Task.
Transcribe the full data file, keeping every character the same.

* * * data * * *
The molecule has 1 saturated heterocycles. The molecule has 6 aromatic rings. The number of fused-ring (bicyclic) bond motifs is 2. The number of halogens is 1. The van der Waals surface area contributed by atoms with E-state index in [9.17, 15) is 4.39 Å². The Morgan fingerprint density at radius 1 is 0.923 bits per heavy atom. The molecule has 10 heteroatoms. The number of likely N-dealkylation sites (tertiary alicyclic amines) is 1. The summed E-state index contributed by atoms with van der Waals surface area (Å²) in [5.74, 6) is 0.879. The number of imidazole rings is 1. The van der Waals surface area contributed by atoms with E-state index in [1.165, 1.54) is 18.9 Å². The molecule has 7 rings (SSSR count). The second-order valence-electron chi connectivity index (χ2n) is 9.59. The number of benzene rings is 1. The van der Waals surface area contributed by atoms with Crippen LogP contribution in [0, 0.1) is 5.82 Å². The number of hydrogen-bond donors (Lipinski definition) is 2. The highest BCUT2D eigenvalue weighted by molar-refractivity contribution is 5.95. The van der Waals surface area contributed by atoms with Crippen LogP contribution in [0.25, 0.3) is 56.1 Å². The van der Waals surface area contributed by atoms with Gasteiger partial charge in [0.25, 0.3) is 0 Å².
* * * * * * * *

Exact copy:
The molecule has 1 saturated heterocycles. The molecule has 6 aromatic rings. The number of fused-ring (bicyclic) bond motifs is 2. The number of halogens is 1. The van der Waals surface area contributed by atoms with E-state index in [9.17, 15) is 4.39 Å². The Morgan fingerprint density at radius 1 is 0.923 bits per heavy atom. The molecule has 10 heteroatoms. The number of likely N-dealkylation sites (tertiary alicyclic amines) is 1. The summed E-state index contributed by atoms with van der Waals surface area (Å²) in [5.74, 6) is 0.879. The number of imidazole rings is 1. The van der Waals surface area contributed by atoms with E-state index in [1.165, 1.54) is 18.9 Å². The molecule has 7 rings (SSSR count). The second-order valence-electron chi connectivity index (χ2n) is 9.59. The number of benzene rings is 1. The van der Waals surface area contributed by atoms with Crippen LogP contribution in [0, 0.1) is 5.82 Å². The number of hydrogen-bond donors (Lipinski definition) is 2. The highest BCUT2D eigenvalue weighted by molar-refractivity contribution is 5.95. The van der Waals surface area contributed by atoms with Crippen LogP contribution in [0.25, 0.3) is 56.1 Å². The van der Waals surface area contributed by atoms with Gasteiger partial charge in [0.25, 0.3) is 0 Å².